Red carpets are back at the Stratford Festival as opening night arrives
The Stratford Festival is rolling out the red carpets for the 2023 season’s opening night.
Tuesday was the official red carpet kick-off ceremony, which coincided with the opening ‘King Lear’ starring Canadian actor Paul Gross.
With 13 productions on the playbill across four theatres, theatregoers will have until the end of October to visit the festival and see plays ranging from Shakespeare to Monty Python. There’s also a rock musical written by renowned playwright Jonathan Larson.
“Everyone at the festival – whether they work on stage or behind the scenes – has been focused on making this first full season post-COVID as spectacular as possible,” a spokesperson for the festival said in an email.
“Many of the preview performances have been sold out and it is extremely gratifying to see the City of Stratford humming with activity as visitors return in large numbers once again.”
A Canadian legend on the screen and stage, Gross, will be taking on the role of King Lear. It’s been 23 years since Gross was on stage in Stratford. In 2000, the Due South star played the lead in Hamlet.
His career spans 45 years in television, film and on stage.
In an interview with CTV News Kitchener in April, Gross said being back in Stratford is a special feeling.
"This is one of the great theatre companies in the world, certainly the largest and most important theatre company in North America,” Gross said. “The whole staff, all of the acting company, the directing staff the research staff, there are a lot of people here and they are all at the top of their profession, so to come here you are really in good hands.”
Before going backstage Tuesday, Gross told CTV News about what a performance night is like for him.
"I tend to come really early and wander around the stage before the doors are open and go through bits and pieces of it," said Gross. "It's a way of letting the world fall to the wayside for 3-4 hours and then go back to the world."
One show that has been catching a lot of buzz this season is Rent.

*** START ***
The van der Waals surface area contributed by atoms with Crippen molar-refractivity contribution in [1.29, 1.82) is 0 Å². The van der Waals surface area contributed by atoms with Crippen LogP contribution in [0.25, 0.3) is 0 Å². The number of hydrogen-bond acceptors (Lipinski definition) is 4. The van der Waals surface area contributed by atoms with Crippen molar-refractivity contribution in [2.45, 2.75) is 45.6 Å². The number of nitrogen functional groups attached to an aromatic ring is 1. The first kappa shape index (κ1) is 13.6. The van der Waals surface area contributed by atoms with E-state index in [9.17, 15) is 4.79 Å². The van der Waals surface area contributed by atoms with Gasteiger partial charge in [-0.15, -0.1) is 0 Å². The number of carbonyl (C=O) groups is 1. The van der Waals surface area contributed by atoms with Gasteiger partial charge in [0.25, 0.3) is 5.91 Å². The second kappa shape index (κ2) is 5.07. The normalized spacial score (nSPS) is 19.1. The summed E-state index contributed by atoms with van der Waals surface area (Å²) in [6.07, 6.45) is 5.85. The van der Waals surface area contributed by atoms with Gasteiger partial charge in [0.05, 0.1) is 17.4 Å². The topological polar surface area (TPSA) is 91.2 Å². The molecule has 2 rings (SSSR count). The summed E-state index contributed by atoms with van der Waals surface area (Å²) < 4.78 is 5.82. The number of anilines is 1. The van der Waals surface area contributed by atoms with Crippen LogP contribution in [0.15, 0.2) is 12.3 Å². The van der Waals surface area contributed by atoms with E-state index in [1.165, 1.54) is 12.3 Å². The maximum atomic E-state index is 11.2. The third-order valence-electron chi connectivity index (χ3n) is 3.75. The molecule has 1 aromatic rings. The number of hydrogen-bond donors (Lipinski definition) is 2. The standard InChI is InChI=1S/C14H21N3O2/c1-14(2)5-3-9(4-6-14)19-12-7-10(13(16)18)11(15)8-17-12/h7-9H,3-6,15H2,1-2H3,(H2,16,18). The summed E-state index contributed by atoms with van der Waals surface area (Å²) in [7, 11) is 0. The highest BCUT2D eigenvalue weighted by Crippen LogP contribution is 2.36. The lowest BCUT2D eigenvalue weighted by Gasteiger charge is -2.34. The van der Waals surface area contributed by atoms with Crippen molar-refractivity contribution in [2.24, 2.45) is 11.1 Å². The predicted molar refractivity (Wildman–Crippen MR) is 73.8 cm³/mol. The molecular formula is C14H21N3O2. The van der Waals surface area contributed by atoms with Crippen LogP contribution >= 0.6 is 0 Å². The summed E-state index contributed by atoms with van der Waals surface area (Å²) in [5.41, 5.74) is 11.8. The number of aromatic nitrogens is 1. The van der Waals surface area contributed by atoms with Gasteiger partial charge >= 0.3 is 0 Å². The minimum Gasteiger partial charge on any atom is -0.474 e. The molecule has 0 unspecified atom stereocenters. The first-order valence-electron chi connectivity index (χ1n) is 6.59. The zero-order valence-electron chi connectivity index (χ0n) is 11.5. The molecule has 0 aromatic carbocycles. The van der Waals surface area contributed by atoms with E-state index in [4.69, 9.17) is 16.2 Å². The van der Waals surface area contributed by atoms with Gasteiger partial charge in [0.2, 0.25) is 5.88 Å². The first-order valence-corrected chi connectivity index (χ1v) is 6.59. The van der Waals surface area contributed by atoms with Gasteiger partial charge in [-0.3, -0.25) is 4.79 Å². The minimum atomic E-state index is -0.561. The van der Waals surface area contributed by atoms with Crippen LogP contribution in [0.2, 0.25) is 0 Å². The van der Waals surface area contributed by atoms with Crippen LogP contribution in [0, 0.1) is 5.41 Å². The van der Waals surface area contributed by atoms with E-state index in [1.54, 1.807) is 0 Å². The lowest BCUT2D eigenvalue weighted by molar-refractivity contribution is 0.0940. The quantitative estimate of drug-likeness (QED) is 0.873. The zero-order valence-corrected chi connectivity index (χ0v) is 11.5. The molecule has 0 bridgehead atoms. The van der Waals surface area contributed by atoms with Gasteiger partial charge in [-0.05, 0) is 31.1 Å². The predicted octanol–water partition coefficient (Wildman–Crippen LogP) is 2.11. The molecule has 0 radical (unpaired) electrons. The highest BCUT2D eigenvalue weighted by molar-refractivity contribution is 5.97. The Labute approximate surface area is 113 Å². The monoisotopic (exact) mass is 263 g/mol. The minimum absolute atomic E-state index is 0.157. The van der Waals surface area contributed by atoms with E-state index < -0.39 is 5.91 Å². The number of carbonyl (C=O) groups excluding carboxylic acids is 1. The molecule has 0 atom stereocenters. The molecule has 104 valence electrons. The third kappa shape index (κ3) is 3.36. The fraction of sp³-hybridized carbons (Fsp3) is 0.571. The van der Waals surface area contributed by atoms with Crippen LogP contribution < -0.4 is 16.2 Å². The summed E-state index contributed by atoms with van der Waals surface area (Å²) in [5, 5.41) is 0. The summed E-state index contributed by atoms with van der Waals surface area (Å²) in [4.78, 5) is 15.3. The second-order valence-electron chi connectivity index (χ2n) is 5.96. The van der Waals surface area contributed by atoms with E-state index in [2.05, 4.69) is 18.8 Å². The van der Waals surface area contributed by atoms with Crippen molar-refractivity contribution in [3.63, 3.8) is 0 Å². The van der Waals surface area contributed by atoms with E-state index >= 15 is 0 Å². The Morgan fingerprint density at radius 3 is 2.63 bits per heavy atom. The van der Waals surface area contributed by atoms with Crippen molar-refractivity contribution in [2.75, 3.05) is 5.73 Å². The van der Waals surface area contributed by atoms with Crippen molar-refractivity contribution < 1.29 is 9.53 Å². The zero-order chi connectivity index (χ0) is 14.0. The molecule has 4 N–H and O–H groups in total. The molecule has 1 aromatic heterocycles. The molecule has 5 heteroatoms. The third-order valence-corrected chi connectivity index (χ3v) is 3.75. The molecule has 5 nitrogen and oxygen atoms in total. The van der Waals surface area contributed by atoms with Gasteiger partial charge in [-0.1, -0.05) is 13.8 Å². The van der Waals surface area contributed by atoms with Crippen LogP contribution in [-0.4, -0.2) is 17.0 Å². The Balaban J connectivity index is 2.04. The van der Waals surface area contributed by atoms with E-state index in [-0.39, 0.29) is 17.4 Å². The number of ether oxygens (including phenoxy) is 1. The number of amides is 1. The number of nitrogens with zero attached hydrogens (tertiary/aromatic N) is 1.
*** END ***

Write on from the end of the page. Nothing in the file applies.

"It's important, especially for this type of show, it's about community and about supporting each other and lifting each other up in times of adversity," said Masini McDermott, a soloist in Rent. "It's honestly easy getting along with each other. It doesn't feel like hard work. That's the bonus of the job."
The two well acquainted stars of Much Ado About Nothing are hoping to treat audiences to a special kind of show.
"This is our fourth time playing a couple over the last several seasons at the festival," said Maev Beaty. "This one is the dream come true. This is the original romantic comedy."
While some of the productions have been in preview since April, many official opening nights fall within the next few weeks – while some open as late as mid-July.
Those enjoying ‘Spamalot’ on Saturday got a lot more than they paid for.
Eric Idle was in the audience of the Saturday evening performance, but theatre-goers only discovered this when he was called up on stage.
The British actor, comedian, musician, and creator of the musical sang and whistled along with "Always Look on the Bright Side of Life."
The appearance was also a surprise to many of the cast too.
"It's 50 years on June 3 since Monty Python arrived at Pearson Airport," said Idle. "50 years since we toured Canada. It's really fabulous."
The full list of productions can be found by clicking here.